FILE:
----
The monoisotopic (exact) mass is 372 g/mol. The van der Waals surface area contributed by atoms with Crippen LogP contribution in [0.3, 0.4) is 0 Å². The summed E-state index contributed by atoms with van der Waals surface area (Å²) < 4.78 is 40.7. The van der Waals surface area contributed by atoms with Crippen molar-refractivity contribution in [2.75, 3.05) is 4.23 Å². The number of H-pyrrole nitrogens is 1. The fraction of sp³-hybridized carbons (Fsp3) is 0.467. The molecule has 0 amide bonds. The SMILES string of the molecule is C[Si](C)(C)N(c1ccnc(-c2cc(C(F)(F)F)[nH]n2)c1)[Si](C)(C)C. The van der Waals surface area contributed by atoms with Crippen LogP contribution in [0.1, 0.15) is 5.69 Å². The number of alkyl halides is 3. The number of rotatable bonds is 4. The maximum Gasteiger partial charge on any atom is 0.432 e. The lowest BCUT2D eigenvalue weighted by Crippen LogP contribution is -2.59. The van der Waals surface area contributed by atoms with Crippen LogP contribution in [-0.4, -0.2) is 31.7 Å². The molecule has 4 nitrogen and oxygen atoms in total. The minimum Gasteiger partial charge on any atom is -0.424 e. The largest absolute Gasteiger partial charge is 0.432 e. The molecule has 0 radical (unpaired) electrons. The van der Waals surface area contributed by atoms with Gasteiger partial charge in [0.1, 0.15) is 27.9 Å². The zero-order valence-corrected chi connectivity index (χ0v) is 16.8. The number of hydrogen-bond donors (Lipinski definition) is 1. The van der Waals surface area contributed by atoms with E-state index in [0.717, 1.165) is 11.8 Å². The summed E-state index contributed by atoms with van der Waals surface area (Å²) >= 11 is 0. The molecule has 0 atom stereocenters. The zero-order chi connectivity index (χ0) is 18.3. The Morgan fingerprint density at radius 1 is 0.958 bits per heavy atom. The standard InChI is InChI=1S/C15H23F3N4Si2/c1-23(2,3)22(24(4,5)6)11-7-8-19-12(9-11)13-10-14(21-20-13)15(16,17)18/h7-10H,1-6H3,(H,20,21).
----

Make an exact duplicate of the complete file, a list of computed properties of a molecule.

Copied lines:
The monoisotopic (exact) mass is 372 g/mol. The van der Waals surface area contributed by atoms with Crippen LogP contribution in [0.3, 0.4) is 0 Å². The summed E-state index contributed by atoms with van der Waals surface area (Å²) < 4.78 is 40.7. The van der Waals surface area contributed by atoms with Crippen molar-refractivity contribution in [2.75, 3.05) is 4.23 Å². The number of H-pyrrole nitrogens is 1. The fraction of sp³-hybridized carbons (Fsp3) is 0.467. The molecule has 0 amide bonds. The SMILES string of the molecule is C[Si](C)(C)N(c1ccnc(-c2cc(C(F)(F)F)[nH]n2)c1)[Si](C)(C)C. The van der Waals surface area contributed by atoms with Crippen LogP contribution in [0.1, 0.15) is 5.69 Å². The number of alkyl halides is 3. The number of rotatable bonds is 4. The maximum Gasteiger partial charge on any atom is 0.432 e. The lowest BCUT2D eigenvalue weighted by Crippen LogP contribution is -2.59. The van der Waals surface area contributed by atoms with Crippen LogP contribution in [-0.4, -0.2) is 31.7 Å². The molecule has 4 nitrogen and oxygen atoms in total. The minimum Gasteiger partial charge on any atom is -0.424 e. The largest absolute Gasteiger partial charge is 0.432 e. The molecule has 0 radical (unpaired) electrons. The van der Waals surface area contributed by atoms with Gasteiger partial charge in [0.1, 0.15) is 27.9 Å². The zero-order valence-corrected chi connectivity index (χ0v) is 16.8. The number of hydrogen-bond donors (Lipinski definition) is 1. The van der Waals surface area contributed by atoms with E-state index in [0.717, 1.165) is 11.8 Å². The summed E-state index contributed by atoms with van der Waals surface area (Å²) >= 11 is 0. The molecule has 0 atom stereocenters. The zero-order chi connectivity index (χ0) is 18.3. The Morgan fingerprint density at radius 1 is 0.958 bits per heavy atom. The standard InChI is InChI=1S/C15H23F3N4Si2/c1-23(2,3)22(24(4,5)6)11-7-8-19-12(9-11)13-10-14(21-20-13)15(16,17)18/h7-10H,1-6H3,(H,20,21).